Wednesday, February 1, 2017

Mob Law in Tangipahoa

Last Tuesday morning, John Johnson the negro boy who so unmercifully slaughtered the Cotton family at Tickfaw, Louisiana, and brought up from the city to Amite to be put upon his trial, but the court was relieved of this pleasure as a mob of some 250 men gathered there after dark and took Johnson and Arch Joiner, who was charged as an accomplice, and another negro name Williams who was charged with killing his wife, out of the jail, while Johnson and Joiner were carried back to the scene of their unlawful crime to be burned at the stake. They promised the mob if they would not burn them they would make an honest confession, which was agreed to. They both then confessed to the awful crime and said two other negroes were with them and they did it thinking there was a large sum of money in the house. They were then hanged and riddled with bullets.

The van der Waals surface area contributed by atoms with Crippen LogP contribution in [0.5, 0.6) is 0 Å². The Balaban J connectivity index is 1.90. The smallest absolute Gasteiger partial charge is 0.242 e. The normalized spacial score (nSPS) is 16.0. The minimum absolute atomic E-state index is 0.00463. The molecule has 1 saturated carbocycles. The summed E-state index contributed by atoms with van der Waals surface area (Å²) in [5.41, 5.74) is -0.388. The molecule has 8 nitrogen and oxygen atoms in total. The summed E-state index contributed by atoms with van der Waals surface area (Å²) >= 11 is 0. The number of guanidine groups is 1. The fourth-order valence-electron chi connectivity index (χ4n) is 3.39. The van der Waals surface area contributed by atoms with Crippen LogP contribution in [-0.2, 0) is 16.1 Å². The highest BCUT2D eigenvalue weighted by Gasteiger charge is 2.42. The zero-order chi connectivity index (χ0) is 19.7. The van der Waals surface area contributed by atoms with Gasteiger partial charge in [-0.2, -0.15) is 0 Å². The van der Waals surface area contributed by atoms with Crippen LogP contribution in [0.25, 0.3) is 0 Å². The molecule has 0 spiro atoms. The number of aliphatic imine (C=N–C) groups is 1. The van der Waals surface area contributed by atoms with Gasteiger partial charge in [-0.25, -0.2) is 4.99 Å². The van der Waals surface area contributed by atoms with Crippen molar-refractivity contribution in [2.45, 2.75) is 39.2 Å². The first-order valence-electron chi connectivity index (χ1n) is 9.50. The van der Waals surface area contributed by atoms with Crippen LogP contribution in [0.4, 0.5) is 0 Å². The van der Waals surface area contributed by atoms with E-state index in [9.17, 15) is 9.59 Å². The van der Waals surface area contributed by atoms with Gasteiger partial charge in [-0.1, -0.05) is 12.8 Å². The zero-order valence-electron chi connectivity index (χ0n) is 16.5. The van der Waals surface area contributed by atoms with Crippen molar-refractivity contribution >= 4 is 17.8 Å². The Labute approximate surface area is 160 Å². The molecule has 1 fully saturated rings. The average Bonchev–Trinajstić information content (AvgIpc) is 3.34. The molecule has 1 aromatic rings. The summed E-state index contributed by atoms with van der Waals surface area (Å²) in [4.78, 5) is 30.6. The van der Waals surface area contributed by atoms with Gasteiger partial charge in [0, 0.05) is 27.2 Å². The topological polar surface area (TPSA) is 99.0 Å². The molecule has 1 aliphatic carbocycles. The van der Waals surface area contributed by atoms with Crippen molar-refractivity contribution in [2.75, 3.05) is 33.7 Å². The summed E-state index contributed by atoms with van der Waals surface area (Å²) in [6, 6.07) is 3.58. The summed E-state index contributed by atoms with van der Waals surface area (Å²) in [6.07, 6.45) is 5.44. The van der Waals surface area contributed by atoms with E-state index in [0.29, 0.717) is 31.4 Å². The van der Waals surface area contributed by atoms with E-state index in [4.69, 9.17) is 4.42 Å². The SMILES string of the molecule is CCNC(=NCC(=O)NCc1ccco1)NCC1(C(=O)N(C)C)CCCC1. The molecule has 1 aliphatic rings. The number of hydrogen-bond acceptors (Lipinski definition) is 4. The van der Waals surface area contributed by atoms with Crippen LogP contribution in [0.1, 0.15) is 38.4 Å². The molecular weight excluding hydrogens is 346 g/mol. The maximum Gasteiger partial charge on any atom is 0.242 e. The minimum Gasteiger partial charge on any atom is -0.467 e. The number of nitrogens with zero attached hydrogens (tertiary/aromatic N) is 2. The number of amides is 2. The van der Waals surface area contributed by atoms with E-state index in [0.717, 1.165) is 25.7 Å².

Source: Baton Rouge, The St. Helena, Echo- (Greensburg, LA)
              Jan. 22, 1897, p. l. Col.3.